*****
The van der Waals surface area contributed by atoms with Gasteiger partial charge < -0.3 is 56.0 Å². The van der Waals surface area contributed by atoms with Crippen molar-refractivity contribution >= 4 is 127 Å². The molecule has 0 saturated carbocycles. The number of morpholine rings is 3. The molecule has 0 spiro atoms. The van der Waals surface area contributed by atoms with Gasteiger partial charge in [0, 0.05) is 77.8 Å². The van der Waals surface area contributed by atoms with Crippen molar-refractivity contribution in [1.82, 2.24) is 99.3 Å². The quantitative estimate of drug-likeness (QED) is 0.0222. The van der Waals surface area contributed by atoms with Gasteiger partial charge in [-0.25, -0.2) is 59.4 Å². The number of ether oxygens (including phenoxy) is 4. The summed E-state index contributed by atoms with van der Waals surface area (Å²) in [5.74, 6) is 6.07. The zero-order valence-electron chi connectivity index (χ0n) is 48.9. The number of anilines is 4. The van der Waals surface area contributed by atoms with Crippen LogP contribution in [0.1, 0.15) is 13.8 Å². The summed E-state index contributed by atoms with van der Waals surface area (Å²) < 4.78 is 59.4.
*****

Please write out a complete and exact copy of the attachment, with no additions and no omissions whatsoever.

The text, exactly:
The van der Waals surface area contributed by atoms with Gasteiger partial charge < -0.3 is 56.0 Å². The van der Waals surface area contributed by atoms with Crippen molar-refractivity contribution >= 4 is 127 Å². The molecule has 0 saturated carbocycles. The number of morpholine rings is 3. The molecule has 0 spiro atoms. The van der Waals surface area contributed by atoms with Gasteiger partial charge in [0, 0.05) is 77.8 Å². The van der Waals surface area contributed by atoms with Crippen molar-refractivity contribution in [1.82, 2.24) is 99.3 Å². The quantitative estimate of drug-likeness (QED) is 0.0222. The van der Waals surface area contributed by atoms with Gasteiger partial charge in [-0.25, -0.2) is 59.4 Å². The number of ether oxygens (including phenoxy) is 4. The summed E-state index contributed by atoms with van der Waals surface area (Å²) in [5.74, 6) is 6.07. The zero-order valence-electron chi connectivity index (χ0n) is 48.9. The number of anilines is 4. The van der Waals surface area contributed by atoms with Crippen LogP contribution in [0.1, 0.15) is 13.8 Å². The summed E-state index contributed by atoms with van der Waals surface area (Å²) < 4.78 is 59.4.